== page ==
Caught (up) in traffic

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On Tikling Junction traffic (mis)management

There was an uproar among commuters when Taytay installed traffic signals at the rotunda at Tikling Junction. The junction is the intersection of Ortigas Avenue Extension, which continues towards Antipolo, the Manila East Road, which connects many of Rizal Province’s towns, and Leonard Wood Road, which leads mainly to residential areas in Taytay. There is another road that is close to the junction, Cabrera Road, that qualifies the intersection to be an offset type. However, vehicle coming in and out of Cabrera Road mainly are with respect to the Manila East Road.

Traffic signals as seen from the Manila East Road approach to the rotunda

Traffic signals as seen from the Ortigas Ave. Ext. leg approach from Antipolo

The horrendous congestion last Thursday was due to the settings of the signals that forced most vehicles to stop even though there were movements that were not in direct conflict with others (e.g., through traffic along Ortigas Ave. Ext. from Antipolo towards the direction of Valley Golf/Cainta and right turning traffic from Ortigas Ave. Ext. to Manila East Road). The results were vehicles backed up all the way to Cainta Junction along Ortigas Avenue Extension and SM Taytay along the Manila East Road. We were able to experience the slight congestion the following day (Nov. 1) when we descended to Tikling from Antipolo. Congestion was slight probably because of the significantly reduced traffic due to the holidays.

I thought, based on experiences at this junction, that the traffic signal settings somewhat mimicked the style applied by Taytay traffic enforcers when they manually manage traffic at the intersection. Too often, they apply the “buhos” system where they try to let through all vehicles they see queued per approach. The outcome of this, of course, is longer stopped times to all other vehicles from the other legs resulting in longer and longer queues that become unmanageable especially during the peak hours (i.e., when vehicle arrivals are highest at the intersection). Basically, what happened last October 31 was that the “buhos” traffic enforcers were replaced by the machines (i.e., traffic signals) that employed the same system only this time there was no opportunity for some flexibility for movements that had none or the least conflicts at the intersection.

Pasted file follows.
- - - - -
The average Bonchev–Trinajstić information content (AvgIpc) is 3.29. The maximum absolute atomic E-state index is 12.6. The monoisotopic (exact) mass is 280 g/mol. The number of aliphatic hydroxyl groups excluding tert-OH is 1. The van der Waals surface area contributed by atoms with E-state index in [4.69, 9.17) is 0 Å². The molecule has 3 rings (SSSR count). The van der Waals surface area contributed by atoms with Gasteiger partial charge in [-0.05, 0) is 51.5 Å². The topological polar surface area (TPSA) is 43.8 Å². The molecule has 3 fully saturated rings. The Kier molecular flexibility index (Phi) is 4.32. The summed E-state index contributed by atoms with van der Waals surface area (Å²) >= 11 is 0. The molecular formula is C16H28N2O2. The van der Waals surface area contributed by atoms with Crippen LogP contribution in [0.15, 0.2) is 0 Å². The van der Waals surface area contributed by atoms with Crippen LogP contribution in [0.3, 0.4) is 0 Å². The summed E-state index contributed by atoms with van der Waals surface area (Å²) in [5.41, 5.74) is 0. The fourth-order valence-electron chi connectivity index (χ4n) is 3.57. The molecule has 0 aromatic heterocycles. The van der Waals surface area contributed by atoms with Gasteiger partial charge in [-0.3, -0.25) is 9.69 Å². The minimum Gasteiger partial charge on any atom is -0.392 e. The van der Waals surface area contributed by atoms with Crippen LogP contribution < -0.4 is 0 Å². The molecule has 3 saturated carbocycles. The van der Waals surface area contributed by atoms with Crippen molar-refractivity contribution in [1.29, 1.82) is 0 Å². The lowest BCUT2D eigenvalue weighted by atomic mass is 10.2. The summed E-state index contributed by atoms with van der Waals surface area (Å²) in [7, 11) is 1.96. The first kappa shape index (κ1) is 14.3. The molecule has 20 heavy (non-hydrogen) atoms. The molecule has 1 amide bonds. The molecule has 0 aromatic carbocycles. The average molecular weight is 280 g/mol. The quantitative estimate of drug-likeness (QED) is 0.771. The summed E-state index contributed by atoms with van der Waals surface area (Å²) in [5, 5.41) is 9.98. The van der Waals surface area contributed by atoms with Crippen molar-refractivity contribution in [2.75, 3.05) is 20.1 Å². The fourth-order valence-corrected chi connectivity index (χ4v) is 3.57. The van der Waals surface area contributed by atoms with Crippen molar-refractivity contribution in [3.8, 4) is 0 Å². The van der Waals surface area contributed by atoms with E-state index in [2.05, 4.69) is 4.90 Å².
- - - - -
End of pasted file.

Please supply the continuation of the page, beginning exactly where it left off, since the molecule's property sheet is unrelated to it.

On the traffic flow predicament at Tikling junction…again

During weekends, a constant frustration have been the incidence of severe traffic congestion along Ortigas Avenue Extension. Weekday evenings are usually better in terms of traffic compared to Saturdays. But last Monday, the congestion was so severe the congestion reached Valley Golf and vehicles had to crawl to Tikling. As mentioned in previous posts on this subject, part of the problem is the sheer volume of vehicles that make the roundabout set-up inappropriate for the junction. Then there is also the issue about the people who are supposed to manage traffic but end up mismanaging it. From what I usually observe, they tend to favour vehicles coming from Taytay via the Manila East Road leg and seem oblivious to the build-up of traffic along Ortigas Ave. Ext. eastbound.

Typical heavy traffic at Tikling Junction

We might finally get a chance to have a solution for this. One of our students took on a topic that will require her to asses the traffic at the intersection to determine, for example, whether the roundabout is suitable or perhaps should be changed into a signalised traffic control. Both analytical approach and microsimulation (using Vissim or the homegrown LocalSim) will be employed. But we will have to wait by May to see some substantial results.